The abrupt dismissal of Colonel Carl Williams by the Governor of New Jersey, Christie Todd Whitman, has thrown a fresh spotlight on simmering tensions between the African-American community and state and city police forces around the country.
Colonel Williams was sacked after saying blacks and Hispanics were more likely than whites to be involved in the cocaine and marijuana market.
His sacking will feed a widening debate in New York about racism in law enforcement that echoes the scandal engulfing the Metropolitan Police in London in response to the Lawrence report. Black and Hispanic leaders in the UShave long complained about unfair police harassment of non-whites.
New York, where the force has been credited with a dramatic lowering of crime rates, witnessed large protests early last month after the shooting of Amadou Diallo in the hallway of his apartment building in the Bronx. The officers now under investigation are being asked to explain why they fired 41 shots at Diallo, who apparently was breaking no law and was carrying no weapon.
Black leaders in New Jersey had already been calling for the sacking of Colonel Williams, the highest police officer in the state, arguing that he had turned a blind eye to so-called "racial profiling" by state troopers on the interstate highway system.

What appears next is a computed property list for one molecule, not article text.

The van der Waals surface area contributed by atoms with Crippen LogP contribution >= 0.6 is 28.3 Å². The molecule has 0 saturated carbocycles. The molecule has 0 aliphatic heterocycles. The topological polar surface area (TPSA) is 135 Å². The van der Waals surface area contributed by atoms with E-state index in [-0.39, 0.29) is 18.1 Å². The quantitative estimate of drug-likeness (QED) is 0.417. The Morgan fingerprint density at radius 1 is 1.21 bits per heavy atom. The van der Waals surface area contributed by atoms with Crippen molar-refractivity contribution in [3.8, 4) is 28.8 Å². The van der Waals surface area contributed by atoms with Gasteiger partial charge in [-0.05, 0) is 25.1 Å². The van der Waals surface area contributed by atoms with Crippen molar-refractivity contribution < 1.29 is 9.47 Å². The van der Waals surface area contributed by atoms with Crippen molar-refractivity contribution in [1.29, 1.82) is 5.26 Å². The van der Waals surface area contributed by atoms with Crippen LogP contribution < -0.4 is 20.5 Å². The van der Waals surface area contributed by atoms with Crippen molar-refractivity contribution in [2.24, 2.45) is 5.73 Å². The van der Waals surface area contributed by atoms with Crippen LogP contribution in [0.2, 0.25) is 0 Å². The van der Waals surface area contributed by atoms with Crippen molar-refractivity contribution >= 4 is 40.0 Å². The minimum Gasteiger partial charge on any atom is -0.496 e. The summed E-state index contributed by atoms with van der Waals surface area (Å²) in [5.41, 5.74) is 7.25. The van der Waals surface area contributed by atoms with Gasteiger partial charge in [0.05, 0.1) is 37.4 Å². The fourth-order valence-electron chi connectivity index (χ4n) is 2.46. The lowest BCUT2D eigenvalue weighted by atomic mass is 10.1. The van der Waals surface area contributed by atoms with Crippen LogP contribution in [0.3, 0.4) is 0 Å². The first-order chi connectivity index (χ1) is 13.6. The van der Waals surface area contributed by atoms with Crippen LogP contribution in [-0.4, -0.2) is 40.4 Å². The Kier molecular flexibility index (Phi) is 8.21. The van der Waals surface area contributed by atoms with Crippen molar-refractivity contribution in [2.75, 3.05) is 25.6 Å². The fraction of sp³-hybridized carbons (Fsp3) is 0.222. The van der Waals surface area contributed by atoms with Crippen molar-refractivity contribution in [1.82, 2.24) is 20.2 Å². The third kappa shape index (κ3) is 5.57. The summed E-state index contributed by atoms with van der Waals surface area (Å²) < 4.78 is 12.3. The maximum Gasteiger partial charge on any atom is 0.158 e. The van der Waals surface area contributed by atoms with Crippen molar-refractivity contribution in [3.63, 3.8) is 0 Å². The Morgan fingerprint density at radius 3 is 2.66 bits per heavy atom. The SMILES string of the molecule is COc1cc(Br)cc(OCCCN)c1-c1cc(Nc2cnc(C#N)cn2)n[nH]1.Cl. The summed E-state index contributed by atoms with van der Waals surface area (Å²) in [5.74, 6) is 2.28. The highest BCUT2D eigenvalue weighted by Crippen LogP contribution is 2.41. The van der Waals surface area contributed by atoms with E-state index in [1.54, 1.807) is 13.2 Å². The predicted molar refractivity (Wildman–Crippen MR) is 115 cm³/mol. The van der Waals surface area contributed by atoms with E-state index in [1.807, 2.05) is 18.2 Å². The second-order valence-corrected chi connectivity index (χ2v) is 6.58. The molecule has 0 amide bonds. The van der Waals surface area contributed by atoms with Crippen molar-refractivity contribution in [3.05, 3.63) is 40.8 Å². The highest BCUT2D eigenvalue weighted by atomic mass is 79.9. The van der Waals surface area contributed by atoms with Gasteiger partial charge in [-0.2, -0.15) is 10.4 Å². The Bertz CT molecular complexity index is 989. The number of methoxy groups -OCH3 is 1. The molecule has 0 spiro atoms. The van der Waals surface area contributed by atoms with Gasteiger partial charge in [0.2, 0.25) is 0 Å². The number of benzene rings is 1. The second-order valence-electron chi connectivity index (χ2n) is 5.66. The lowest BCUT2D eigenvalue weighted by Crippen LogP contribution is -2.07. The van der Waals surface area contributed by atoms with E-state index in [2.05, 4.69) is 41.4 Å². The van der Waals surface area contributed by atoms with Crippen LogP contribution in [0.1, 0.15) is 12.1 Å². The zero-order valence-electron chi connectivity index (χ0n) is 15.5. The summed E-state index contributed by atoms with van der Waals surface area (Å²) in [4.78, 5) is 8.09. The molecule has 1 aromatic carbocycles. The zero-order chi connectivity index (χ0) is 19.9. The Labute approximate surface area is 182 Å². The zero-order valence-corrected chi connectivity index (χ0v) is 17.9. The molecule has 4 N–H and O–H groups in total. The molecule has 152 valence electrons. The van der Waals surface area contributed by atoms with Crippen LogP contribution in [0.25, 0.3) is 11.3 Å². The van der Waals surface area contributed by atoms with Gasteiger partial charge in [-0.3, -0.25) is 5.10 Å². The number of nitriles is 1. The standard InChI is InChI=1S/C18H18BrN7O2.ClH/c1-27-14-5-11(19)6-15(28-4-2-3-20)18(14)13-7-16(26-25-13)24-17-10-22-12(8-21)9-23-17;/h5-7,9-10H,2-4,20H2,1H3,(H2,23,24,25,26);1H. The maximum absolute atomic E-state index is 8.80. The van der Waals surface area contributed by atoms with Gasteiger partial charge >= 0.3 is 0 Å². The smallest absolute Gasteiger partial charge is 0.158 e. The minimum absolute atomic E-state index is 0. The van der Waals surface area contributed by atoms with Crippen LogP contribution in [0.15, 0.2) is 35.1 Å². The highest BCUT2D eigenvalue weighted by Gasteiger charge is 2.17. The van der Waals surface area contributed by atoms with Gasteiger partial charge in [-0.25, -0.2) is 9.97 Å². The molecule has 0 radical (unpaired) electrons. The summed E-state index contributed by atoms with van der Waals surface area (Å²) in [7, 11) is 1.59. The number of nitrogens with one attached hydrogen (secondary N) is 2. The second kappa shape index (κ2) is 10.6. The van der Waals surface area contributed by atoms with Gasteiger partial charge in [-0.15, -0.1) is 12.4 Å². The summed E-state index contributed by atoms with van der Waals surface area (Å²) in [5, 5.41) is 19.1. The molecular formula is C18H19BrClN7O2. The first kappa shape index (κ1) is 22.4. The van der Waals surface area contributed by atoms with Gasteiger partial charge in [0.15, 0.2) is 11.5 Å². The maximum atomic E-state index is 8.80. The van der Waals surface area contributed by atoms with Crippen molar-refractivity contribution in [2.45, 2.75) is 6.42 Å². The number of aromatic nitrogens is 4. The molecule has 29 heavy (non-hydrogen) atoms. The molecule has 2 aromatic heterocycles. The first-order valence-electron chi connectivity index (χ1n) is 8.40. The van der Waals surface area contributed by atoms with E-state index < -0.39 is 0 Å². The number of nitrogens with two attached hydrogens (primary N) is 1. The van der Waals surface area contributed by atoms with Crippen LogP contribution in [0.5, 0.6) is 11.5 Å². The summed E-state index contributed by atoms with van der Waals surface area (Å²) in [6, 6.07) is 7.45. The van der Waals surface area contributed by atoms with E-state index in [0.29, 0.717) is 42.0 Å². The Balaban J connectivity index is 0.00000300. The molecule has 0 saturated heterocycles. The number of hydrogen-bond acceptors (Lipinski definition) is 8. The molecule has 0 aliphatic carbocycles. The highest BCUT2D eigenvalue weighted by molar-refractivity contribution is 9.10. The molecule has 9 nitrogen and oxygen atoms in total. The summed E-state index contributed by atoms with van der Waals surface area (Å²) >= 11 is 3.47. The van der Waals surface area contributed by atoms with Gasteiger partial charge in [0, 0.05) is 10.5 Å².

Condemned as illegal, "profiling" refers to the singling out of non-white drivers by police officers watching for anyone violating traffic laws.
Until last weekend, the police chief enjoyed the support of Governor Whitman. She abandoned him after the publication of an interview he gave to The Star-Ledger newspaper in Newark on Sunday. Remarks that Colonel Williams made in the interview drew an instant and furious response from minority leaders.
"The comments were insensitive and absolutely counter to bolstering confidence in law enforcement," the Governor's spokesman said. "There are vast segments of the New Jersey public whose confidence in the system is weakened."
Speaking to the newspaper, Colonel Williams said it would be naive not to recognise that race is a factor in drug activity in the state. "Two weeks ago, the president of the United States went to Mexico to talk to the president of Mexico about drugs. He didn't go to Ireland. He didn't go to England," Colonel Williams said.
"Today with this drug problem, the drug problem is cocaine or marijuana. It is most likely a minority group that's involved with that," he went on. "They aren't going to ask some Irishman to be part of their gang because they don't trust him."
Black members of the New Jersey assembly have promised hearings into racism in the police force.